Michael Rapaport is aiming for a complete judgment in opposition to bar stool sport

Comedian Michael Rapaport filed for summary judgment in a lawsuit against Barstool Sports, Inc. on March 3, 2020, alleging there was enough evidence to hold the entertainment company responsible for breach of contract and defamation.

According to Rapaport’s complaint, the comedian signed a deal with Barstool Sports in 2017 to provide video content for the company’s website and to host a weekly podcast on the company’s platform for Sirius XM. Rapaport claims that this deal earned him $ 200,000 for the online videos and $ 400,000 for the podcast. However, this deal was never realized.

Rapaport claims that Barstool executives refused to renew the relationship just months after it broke up. Rapaport called Barstool’s actions a coordinated attack in order to violate the existing talent agreement and damage Rapaport’s reputation. His amended complaint states: “After BSI’s decision not to keep Mr Rapaport, BSI employees, personalities and bloggers launched a systematic campaign to publicize Mr Rapaport’s relationship with BSI and his credibility as an actor and actor privately discredit, belittle and undermine artists. “

While Barstool claims the company distanced itself from Rapaport for its recalcitrant behavior, including insulting Barstool’s fan base, Rapaport claims Barstool encouraged his behavior, stating that the company “thrives on controversy” and that it has never been warned to tone down his statements.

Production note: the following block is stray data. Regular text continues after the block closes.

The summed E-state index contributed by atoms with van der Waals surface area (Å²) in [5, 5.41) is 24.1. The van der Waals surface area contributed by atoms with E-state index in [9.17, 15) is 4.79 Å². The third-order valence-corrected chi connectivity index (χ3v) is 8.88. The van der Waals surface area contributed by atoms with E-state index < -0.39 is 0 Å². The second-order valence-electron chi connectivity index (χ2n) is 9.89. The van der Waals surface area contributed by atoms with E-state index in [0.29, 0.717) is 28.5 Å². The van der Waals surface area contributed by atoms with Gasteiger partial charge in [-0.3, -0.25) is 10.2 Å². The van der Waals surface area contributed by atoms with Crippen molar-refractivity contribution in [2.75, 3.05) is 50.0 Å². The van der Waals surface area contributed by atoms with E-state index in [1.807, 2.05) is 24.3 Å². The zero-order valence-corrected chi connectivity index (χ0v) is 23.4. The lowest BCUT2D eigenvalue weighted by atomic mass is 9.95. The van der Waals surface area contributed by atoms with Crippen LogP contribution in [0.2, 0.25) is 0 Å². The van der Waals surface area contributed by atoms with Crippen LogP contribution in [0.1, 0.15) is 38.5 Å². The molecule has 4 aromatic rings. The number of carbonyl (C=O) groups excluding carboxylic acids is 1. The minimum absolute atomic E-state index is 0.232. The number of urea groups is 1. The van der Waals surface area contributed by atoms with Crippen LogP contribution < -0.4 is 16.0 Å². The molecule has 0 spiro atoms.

Rapaport claims Barstool defamed the comedian in a series of targeted attacks after breaking his alleged agreement. He claims the company fabricated defamatory statements about him and even labeled him a racist, domestic abuser and fraudster. As a result of the controversy, Rapaport is demanding $ 16.4 million in damages, alleging that the controversy caused by Barstool cost him his career in Hollywood.

Bar stool attorneys aren’t impressed, however. Aaron J. Moss of Greenberg Glusker Fields Claman & Machtinger LLP responded to Rapaport’s motion for a summary of the verdict by saying, “As we said from the start, this lawsuit is nothing more than a schoolyard argument that has nothing to do with it has to stand before a federal court. We look forward to filing our own motion for summary judgment soon. “

Richard Busch, Rapaport’s attorney, replied, “We saw Mr. Moss testimony and we are just not going to take the bait and try this case in the press. It’s just not appropriate. We will hear our case in court and before the jury. “

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